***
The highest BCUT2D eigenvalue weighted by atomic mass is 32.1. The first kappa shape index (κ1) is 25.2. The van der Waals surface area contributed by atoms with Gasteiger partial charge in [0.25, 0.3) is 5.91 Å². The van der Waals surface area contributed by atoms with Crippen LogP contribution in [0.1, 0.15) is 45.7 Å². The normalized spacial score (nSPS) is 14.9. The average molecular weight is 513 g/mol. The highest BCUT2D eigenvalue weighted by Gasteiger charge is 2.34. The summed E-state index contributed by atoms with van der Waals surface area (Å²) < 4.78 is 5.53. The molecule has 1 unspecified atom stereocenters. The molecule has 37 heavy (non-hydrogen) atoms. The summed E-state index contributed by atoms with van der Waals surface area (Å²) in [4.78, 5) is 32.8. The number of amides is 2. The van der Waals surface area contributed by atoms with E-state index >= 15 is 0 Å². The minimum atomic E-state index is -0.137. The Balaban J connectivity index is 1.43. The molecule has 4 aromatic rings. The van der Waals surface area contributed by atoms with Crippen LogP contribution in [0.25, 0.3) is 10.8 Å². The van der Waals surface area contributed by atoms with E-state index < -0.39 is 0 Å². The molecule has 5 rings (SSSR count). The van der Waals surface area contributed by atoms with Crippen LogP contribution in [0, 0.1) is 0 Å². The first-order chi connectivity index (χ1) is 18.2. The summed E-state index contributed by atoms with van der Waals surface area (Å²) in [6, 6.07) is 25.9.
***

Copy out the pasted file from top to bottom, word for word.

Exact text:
The highest BCUT2D eigenvalue weighted by atomic mass is 32.1. The first kappa shape index (κ1) is 25.2. The van der Waals surface area contributed by atoms with Gasteiger partial charge in [0.25, 0.3) is 5.91 Å². The van der Waals surface area contributed by atoms with Crippen LogP contribution in [0.1, 0.15) is 45.7 Å². The normalized spacial score (nSPS) is 14.9. The average molecular weight is 513 g/mol. The highest BCUT2D eigenvalue weighted by Gasteiger charge is 2.34. The summed E-state index contributed by atoms with van der Waals surface area (Å²) < 4.78 is 5.53. The molecule has 1 unspecified atom stereocenters. The molecule has 37 heavy (non-hydrogen) atoms. The summed E-state index contributed by atoms with van der Waals surface area (Å²) in [4.78, 5) is 32.8. The number of amides is 2. The van der Waals surface area contributed by atoms with E-state index >= 15 is 0 Å². The minimum atomic E-state index is -0.137. The Balaban J connectivity index is 1.43. The molecule has 4 aromatic rings. The van der Waals surface area contributed by atoms with Crippen LogP contribution in [0.25, 0.3) is 10.8 Å². The van der Waals surface area contributed by atoms with E-state index < -0.39 is 0 Å². The molecule has 5 rings (SSSR count). The van der Waals surface area contributed by atoms with Crippen LogP contribution in [0, 0.1) is 0 Å². The first-order chi connectivity index (χ1) is 18.2. The summed E-state index contributed by atoms with van der Waals surface area (Å²) in [6, 6.07) is 25.9.